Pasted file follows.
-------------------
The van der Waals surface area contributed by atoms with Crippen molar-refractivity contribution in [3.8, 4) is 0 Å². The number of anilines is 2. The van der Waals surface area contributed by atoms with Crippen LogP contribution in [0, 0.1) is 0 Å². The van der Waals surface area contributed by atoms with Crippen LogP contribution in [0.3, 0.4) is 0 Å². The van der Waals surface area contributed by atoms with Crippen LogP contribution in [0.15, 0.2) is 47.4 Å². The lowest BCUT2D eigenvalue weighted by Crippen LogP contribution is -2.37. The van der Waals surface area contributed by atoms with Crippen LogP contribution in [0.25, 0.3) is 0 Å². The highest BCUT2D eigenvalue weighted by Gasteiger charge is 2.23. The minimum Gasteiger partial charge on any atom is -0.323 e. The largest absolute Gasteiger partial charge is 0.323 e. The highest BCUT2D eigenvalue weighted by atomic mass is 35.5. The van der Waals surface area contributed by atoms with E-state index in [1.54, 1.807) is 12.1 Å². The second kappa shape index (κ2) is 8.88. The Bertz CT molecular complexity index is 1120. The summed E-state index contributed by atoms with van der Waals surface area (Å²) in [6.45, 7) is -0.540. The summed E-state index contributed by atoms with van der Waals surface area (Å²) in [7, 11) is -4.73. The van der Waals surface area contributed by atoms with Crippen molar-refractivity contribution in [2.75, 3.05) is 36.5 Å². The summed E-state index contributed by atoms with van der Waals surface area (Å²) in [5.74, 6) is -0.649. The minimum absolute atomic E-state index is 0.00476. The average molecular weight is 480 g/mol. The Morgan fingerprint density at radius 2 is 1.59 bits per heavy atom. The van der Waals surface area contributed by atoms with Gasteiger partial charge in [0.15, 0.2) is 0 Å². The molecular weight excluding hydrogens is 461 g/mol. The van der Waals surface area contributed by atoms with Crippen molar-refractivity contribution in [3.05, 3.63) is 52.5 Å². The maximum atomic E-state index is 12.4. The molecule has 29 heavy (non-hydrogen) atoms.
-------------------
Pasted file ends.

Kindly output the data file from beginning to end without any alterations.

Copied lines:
The van der Waals surface area contributed by atoms with Crippen molar-refractivity contribution in [3.8, 4) is 0 Å². The number of anilines is 2. The van der Waals surface area contributed by atoms with Crippen LogP contribution in [0, 0.1) is 0 Å². The van der Waals surface area contributed by atoms with Crippen LogP contribution in [0.3, 0.4) is 0 Å². The van der Waals surface area contributed by atoms with Crippen LogP contribution in [0.15, 0.2) is 47.4 Å². The lowest BCUT2D eigenvalue weighted by Crippen LogP contribution is -2.37. The van der Waals surface area contributed by atoms with Crippen LogP contribution in [0.25, 0.3) is 0 Å². The highest BCUT2D eigenvalue weighted by Gasteiger charge is 2.23. The minimum Gasteiger partial charge on any atom is -0.323 e. The largest absolute Gasteiger partial charge is 0.323 e. The highest BCUT2D eigenvalue weighted by atomic mass is 35.5. The van der Waals surface area contributed by atoms with E-state index in [1.54, 1.807) is 12.1 Å². The second kappa shape index (κ2) is 8.88. The Bertz CT molecular complexity index is 1120. The summed E-state index contributed by atoms with van der Waals surface area (Å²) in [6.45, 7) is -0.540. The summed E-state index contributed by atoms with van der Waals surface area (Å²) in [7, 11) is -4.73. The van der Waals surface area contributed by atoms with Crippen molar-refractivity contribution in [2.75, 3.05) is 36.5 Å². The summed E-state index contributed by atoms with van der Waals surface area (Å²) in [5.74, 6) is -0.649. The minimum absolute atomic E-state index is 0.00476. The average molecular weight is 480 g/mol. The Morgan fingerprint density at radius 2 is 1.59 bits per heavy atom. The van der Waals surface area contributed by atoms with Gasteiger partial charge in [0.15, 0.2) is 0 Å². The molecular weight excluding hydrogens is 461 g/mol. The van der Waals surface area contributed by atoms with Crippen molar-refractivity contribution in [3.05, 3.63) is 52.5 Å². The maximum atomic E-state index is 12.4. The molecule has 29 heavy (non-hydrogen) atoms.